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Current location:HOME>> News>> Company News>> It Turns Out That Oil Prices Just Don’t Matter
It Turns Out That Oil Prices Just Don’t Matter
AUTHOR:admin PUBLISHED:2016-09-21 CLICK:正在读取

Oil is not just the fuel that runs our cars. It’s also the fuel that runs our economies.

Petroleum is a feedstock for plastics and petrochemicals. It provides heat and electricity. And of course, it provides the primary means by which we move all of the goods we produce, and the workers who produce them, and the consumers who consume them. It is a critical member of a class of product that economists call “intermediate goods” — goods that are used to produce other goods and services.

As you can imagine, oil prices are thought to have a big effect on the economy. When prices rise, that tells us that oil is scarce relative to demand, and therefore that we can make and consume less stuff than we’d like to. When prices fall, we are lolling about in unexpected bounty. A new paper by economists Christiane Baumeister and Lutz Kilian attempts to estimate just how big an effect the recent sharp decline in oil prices has had on the gross domestic product of the U.S. Their answer is … none.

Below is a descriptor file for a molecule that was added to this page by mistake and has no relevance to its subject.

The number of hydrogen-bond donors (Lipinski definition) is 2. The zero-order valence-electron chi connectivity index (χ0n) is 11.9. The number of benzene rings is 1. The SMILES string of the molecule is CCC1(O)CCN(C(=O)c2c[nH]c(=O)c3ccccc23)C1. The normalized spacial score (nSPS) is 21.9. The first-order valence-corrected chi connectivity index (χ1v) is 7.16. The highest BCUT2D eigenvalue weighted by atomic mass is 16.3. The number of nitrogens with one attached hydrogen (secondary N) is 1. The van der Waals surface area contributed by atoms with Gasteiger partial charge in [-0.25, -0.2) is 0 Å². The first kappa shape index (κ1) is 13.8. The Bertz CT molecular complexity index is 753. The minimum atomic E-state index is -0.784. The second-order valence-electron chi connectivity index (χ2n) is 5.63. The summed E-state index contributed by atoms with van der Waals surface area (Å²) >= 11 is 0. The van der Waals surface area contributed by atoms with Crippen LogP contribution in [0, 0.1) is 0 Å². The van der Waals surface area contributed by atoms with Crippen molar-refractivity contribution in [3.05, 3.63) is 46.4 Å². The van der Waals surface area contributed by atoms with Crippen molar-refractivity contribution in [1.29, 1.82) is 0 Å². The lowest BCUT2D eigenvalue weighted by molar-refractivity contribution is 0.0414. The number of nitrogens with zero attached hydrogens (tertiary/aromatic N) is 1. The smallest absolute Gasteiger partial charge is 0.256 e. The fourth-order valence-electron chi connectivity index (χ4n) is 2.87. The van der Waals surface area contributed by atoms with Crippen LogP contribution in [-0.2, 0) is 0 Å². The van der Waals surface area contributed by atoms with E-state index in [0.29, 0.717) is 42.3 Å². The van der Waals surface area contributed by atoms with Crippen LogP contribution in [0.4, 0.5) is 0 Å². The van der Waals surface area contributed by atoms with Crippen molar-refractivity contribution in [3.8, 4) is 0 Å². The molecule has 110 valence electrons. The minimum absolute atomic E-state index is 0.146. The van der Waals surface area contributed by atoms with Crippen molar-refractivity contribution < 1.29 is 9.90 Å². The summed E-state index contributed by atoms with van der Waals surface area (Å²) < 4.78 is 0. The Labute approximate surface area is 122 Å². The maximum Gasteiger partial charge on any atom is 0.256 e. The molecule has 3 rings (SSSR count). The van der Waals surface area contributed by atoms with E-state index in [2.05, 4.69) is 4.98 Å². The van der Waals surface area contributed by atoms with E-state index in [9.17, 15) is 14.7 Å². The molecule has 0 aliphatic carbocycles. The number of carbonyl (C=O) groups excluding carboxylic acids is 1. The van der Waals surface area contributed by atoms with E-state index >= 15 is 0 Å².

That’s right, none. There was a stimulative effect on the consumer side, but it was offset by the loss of investment in the oil sector. They write:

Our analysis suggests that this decline produced a stimulus of about 0.7 percentage points of real GDP growth by raising private real consumption and an additional stimulus of 0.04 percentage points reflecting a shrinking petroleum trade deficit. This stimulating effect, however, has been largely offset by a reduction in real investment by the oil sector more than twice as large as that following the 1986 oil price decline. Hence, the net stimulus since June 2014 has been effectively zero.

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